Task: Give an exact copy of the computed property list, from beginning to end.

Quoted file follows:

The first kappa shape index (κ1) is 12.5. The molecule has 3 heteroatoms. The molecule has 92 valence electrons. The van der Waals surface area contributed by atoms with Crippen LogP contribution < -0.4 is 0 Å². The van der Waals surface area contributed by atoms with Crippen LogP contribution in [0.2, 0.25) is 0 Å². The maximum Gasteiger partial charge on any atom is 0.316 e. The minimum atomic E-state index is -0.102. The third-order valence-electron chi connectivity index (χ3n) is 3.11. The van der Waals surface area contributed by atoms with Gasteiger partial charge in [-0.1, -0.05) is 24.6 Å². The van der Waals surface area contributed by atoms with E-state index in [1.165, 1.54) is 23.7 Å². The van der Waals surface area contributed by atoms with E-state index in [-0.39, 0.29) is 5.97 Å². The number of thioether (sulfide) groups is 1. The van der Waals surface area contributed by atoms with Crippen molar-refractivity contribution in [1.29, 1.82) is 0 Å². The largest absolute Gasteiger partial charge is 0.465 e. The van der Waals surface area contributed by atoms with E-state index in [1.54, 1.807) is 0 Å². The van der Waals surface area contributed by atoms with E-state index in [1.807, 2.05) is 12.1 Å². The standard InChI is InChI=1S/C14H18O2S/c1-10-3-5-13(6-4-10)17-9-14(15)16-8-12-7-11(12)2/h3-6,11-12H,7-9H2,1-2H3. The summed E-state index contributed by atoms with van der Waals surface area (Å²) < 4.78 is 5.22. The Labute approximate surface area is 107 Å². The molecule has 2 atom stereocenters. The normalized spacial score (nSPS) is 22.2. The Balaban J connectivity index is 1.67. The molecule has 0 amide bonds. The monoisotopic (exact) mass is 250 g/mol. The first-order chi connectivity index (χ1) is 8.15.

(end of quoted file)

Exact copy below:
The first kappa shape index (κ1) is 12.5. The molecule has 3 heteroatoms. The molecule has 92 valence electrons. The van der Waals surface area contributed by atoms with Crippen LogP contribution < -0.4 is 0 Å². The van der Waals surface area contributed by atoms with Crippen LogP contribution in [0.2, 0.25) is 0 Å². The maximum Gasteiger partial charge on any atom is 0.316 e. The minimum atomic E-state index is -0.102. The third-order valence-electron chi connectivity index (χ3n) is 3.11. The van der Waals surface area contributed by atoms with Gasteiger partial charge in [-0.1, -0.05) is 24.6 Å². The van der Waals surface area contributed by atoms with E-state index in [1.165, 1.54) is 23.7 Å². The van der Waals surface area contributed by atoms with E-state index in [-0.39, 0.29) is 5.97 Å². The number of thioether (sulfide) groups is 1. The van der Waals surface area contributed by atoms with Crippen molar-refractivity contribution in [1.29, 1.82) is 0 Å². The largest absolute Gasteiger partial charge is 0.465 e. The van der Waals surface area contributed by atoms with E-state index in [1.54, 1.807) is 0 Å². The van der Waals surface area contributed by atoms with E-state index in [1.807, 2.05) is 12.1 Å². The standard InChI is InChI=1S/C14H18O2S/c1-10-3-5-13(6-4-10)17-9-14(15)16-8-12-7-11(12)2/h3-6,11-12H,7-9H2,1-2H3. The summed E-state index contributed by atoms with van der Waals surface area (Å²) < 4.78 is 5.22. The Labute approximate surface area is 107 Å². The molecule has 2 atom stereocenters. The normalized spacial score (nSPS) is 22.2. The Balaban J connectivity index is 1.67. The molecule has 0 amide bonds. The monoisotopic (exact) mass is 250 g/mol. The first-order chi connectivity index (χ1) is 8.15.